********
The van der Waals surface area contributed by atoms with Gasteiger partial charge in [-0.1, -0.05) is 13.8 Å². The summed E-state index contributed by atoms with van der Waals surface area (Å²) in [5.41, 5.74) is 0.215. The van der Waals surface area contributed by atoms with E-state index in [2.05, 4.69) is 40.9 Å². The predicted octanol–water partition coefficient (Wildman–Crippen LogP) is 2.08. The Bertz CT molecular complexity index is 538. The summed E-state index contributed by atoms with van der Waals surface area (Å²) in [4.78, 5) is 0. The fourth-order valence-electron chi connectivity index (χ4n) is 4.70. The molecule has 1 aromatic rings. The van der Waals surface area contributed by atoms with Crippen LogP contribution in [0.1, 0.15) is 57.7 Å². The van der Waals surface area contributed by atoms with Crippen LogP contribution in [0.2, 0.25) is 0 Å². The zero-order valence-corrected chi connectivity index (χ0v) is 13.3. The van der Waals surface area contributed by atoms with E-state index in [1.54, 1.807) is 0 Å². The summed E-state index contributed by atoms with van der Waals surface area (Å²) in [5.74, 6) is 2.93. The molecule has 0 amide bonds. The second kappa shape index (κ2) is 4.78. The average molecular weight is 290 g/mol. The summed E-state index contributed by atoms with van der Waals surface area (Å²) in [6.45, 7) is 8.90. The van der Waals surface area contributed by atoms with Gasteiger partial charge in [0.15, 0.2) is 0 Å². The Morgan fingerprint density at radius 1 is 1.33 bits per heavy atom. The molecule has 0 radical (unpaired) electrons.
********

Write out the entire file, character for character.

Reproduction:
The van der Waals surface area contributed by atoms with Gasteiger partial charge in [-0.1, -0.05) is 13.8 Å². The summed E-state index contributed by atoms with van der Waals surface area (Å²) in [5.41, 5.74) is 0.215. The van der Waals surface area contributed by atoms with E-state index in [2.05, 4.69) is 40.9 Å². The predicted octanol–water partition coefficient (Wildman–Crippen LogP) is 2.08. The Bertz CT molecular complexity index is 538. The summed E-state index contributed by atoms with van der Waals surface area (Å²) in [4.78, 5) is 0. The fourth-order valence-electron chi connectivity index (χ4n) is 4.70. The molecule has 1 aromatic rings. The van der Waals surface area contributed by atoms with Crippen LogP contribution in [0.1, 0.15) is 57.7 Å². The van der Waals surface area contributed by atoms with Crippen LogP contribution in [0.2, 0.25) is 0 Å². The zero-order valence-corrected chi connectivity index (χ0v) is 13.3. The van der Waals surface area contributed by atoms with E-state index in [1.54, 1.807) is 0 Å². The summed E-state index contributed by atoms with van der Waals surface area (Å²) in [5.74, 6) is 2.93. The molecule has 0 amide bonds. The second kappa shape index (κ2) is 4.78. The average molecular weight is 290 g/mol. The summed E-state index contributed by atoms with van der Waals surface area (Å²) in [6.45, 7) is 8.90. The van der Waals surface area contributed by atoms with Gasteiger partial charge in [0.15, 0.2) is 0 Å². The Morgan fingerprint density at radius 1 is 1.33 bits per heavy atom. The molecule has 0 radical (unpaired) electrons.